After a long and busy day of working through plans and blueprints, leading meetings, running numbers, fixing problems and meeting tight deadlines, Jeff Siddle goes home. And he relaxes.
The leaky faucet, which has been dripping for weeks, keeps on leaking as the new faucet from Lowe’s still sits in the box. One of the windows in the house also needs repair, a task Jeff puts off for another day. He half-heartedly watches the news, makes dinner and goes to bed around 10. He leads a laid back life at home—assuming he’s not handling work calls or answering e-mails – and often enjoys simply doing nothing, even if it means certain household chores go untouched for a while.
The light sleeper wakes up around 5:30 a.m. and it’s back to work. A lot of work. As the recently promoted Assistant Vice President of Planning and Development, Jeff oversees the construction of nearly $1 billion in Master Plan projects that are now underway, including the Consolidated Rental Car Facility, the 1.3 mile Automated People Mover and the main terminal expansion.
“I’ve always loved development,” Jeff said. “I tell my staff, ‘We are so blessed to have an opportunity to work on something like this.’” Jeff began working for the Aviation Authority in 1998 as a General Manager in the P&D department, though he has actually been involved with Tampa International Airport since 1990, when he moved from Illinois to Florida to work for a civil engineering firm. With that firm, he worked on projects such as the Tampa Executive Airport expansion, and he was a project manager for TPA’s westernmost runway reconstruction project. When former airport CEO Louis Miller decided to build an in-house engineering staff, Jeff was among first to be hired to the P&D Department.
Born in the small town of Belleville, Ill., Jeff was one of six children raised by entrepreneurial parents – his father the owner of a construction business, his mother the owner of a cafe specializing in desserts. Jeff played tight end for his high school football team and spent summers working for his father, mostly doing construction labor on road and parking lot projects. He didn’t care much for academics but always did well enough, and realized early on that he was good with numbers.
“Math was pretty much my gig,” Jeff said. “I was good at calculus. None of my siblings were wizards in school but we all wound up going to college.”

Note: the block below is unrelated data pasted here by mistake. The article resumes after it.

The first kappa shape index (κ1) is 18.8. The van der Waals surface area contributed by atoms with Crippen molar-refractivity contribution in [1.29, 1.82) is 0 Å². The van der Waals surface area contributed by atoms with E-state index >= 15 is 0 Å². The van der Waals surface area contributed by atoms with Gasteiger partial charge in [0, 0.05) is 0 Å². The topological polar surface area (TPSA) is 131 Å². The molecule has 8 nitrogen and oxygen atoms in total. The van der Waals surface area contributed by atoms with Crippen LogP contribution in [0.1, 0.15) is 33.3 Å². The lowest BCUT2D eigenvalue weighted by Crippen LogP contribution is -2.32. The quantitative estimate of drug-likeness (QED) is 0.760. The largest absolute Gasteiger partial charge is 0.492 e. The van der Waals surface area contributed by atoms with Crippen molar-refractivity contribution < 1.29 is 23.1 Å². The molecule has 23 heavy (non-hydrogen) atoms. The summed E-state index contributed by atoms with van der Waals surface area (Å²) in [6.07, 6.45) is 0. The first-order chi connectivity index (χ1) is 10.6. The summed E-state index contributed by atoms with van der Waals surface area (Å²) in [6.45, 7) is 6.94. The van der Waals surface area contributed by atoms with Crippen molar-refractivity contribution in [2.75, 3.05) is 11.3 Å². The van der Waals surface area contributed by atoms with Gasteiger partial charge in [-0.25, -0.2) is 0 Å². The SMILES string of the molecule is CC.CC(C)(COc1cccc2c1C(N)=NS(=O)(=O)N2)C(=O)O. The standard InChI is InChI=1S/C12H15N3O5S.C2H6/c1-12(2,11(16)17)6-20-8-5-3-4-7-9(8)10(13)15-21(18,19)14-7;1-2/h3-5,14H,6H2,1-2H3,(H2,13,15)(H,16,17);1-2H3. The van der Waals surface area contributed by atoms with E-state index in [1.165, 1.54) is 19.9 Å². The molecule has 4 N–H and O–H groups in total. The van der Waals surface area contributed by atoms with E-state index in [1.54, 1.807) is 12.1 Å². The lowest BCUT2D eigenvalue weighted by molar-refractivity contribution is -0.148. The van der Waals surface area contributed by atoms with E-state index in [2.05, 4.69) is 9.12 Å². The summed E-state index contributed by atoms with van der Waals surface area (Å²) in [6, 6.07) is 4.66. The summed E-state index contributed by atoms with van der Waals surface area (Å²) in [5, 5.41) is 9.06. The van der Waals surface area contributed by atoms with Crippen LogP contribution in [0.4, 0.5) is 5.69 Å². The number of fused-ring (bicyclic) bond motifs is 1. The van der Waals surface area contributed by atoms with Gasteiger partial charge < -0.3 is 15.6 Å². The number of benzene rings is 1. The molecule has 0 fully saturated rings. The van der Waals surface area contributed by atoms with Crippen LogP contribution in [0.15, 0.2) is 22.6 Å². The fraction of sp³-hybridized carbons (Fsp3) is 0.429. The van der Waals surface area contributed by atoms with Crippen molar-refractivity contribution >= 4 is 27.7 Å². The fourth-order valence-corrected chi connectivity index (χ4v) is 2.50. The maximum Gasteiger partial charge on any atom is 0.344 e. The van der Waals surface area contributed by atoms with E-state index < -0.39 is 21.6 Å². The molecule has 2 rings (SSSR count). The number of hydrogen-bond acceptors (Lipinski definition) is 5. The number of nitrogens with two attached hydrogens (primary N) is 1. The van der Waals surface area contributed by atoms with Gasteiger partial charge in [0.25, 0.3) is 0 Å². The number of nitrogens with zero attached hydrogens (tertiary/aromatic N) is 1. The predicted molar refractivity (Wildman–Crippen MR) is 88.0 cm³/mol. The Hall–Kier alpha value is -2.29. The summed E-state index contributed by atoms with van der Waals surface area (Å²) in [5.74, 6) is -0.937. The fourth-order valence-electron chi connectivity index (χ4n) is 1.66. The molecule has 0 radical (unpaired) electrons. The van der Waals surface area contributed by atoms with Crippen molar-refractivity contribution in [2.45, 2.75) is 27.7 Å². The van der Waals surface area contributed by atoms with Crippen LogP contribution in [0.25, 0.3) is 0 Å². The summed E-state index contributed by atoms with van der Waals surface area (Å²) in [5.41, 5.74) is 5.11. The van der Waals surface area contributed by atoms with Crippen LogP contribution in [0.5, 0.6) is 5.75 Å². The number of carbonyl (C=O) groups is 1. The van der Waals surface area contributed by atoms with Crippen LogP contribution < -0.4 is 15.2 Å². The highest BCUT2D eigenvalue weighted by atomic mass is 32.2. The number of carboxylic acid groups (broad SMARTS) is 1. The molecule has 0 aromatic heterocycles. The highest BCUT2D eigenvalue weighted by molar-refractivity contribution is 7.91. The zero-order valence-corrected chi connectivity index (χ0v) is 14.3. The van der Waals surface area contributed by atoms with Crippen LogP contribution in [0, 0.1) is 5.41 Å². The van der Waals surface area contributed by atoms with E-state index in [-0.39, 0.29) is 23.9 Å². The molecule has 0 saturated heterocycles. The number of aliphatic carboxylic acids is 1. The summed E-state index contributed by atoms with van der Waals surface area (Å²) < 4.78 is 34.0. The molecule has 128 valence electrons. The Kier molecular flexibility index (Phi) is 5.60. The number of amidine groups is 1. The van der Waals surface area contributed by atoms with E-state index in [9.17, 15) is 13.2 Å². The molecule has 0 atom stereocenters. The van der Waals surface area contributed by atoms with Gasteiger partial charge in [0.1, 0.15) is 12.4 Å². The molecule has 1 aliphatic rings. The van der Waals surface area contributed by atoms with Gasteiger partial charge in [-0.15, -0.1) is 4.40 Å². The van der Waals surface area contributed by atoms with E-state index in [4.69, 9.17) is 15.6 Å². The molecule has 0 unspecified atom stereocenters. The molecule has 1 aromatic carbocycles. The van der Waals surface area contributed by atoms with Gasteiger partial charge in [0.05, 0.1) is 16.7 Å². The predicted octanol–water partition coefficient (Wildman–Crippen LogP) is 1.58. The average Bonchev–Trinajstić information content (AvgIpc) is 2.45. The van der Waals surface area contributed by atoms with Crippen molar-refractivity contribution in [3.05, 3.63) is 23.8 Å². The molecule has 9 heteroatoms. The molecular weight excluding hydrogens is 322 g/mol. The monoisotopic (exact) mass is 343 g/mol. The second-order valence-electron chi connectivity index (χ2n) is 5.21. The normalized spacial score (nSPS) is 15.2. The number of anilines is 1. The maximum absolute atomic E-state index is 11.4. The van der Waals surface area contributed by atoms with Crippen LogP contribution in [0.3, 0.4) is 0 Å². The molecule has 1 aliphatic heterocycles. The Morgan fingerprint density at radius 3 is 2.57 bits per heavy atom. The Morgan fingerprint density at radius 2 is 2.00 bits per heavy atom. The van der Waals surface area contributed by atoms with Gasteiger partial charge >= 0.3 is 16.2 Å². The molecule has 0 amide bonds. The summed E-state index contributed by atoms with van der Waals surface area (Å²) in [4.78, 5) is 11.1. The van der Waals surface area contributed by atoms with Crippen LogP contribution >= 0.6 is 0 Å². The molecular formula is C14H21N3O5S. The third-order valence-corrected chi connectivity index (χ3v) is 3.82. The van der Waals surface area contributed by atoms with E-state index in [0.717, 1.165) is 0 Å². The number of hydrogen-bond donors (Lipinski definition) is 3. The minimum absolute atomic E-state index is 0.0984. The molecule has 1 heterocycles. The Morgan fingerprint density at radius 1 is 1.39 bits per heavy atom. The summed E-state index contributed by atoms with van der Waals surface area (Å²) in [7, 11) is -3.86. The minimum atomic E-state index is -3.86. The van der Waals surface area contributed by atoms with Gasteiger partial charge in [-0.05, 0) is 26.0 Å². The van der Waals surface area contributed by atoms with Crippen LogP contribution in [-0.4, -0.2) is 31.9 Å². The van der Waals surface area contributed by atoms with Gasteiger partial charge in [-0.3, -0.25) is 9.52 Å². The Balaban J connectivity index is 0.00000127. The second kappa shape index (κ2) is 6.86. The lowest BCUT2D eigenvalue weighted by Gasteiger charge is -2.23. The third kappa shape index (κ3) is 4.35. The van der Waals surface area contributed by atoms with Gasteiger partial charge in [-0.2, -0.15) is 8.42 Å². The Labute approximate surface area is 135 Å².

Jeff attended Evangel University in Springfield, Mo., on a football scholarship and then studied civil engineering at Southern Illinois University-Edwardsville, graduating in 1988. By that time, he already had begun working part-time on projects at Lambert-St. Louis International Airport doing engineering work for a consulting firm while in school, and he stayed on full-time until 1990, when he moved to Tampa.
Although most of his family and relatives still live in Illinois, Jeff still visits with them often and he has two grown children with whom he’s also very close. His daughter Kimmy is 25 and moved to Chicago after studying business management and marketing at Florida State University. His son Jeff is 28, lives in town and has his grandparents’ entrepreneurial spirit, owning and operating a fireworks business, a holiday tree business and a transmission parts company. Jeff helps his son with his businesses and often gets together with Jeff and his wife for dinners and other weekend gatherings.
Jeff doesn’t consider himself to be a great chef but he loves to cook. He has a sweet tooth and likes to make desserts, but also grills, cooks Italian, makes gluten-free foods for his daughter-in-law. He follows each recipe down to the exact ingredient and measurement, never substituting or improvising.
“I have to follow the rules,” he said. “It’s ingrained in you, as an engineer, that if you don’t get it right, people can get hurt. There’s no winging it.”
This is why he’s meticulous with details, precise with the numbers and willing to put in as much time and energy as it takes to make sure every airport project is done right. His work was critical to the successful completion of the master plan update and the capital improvement program, and he intends to see every plan, pipe and piece of pavement through to the end.
Until then, the leaky faucet at home can wait.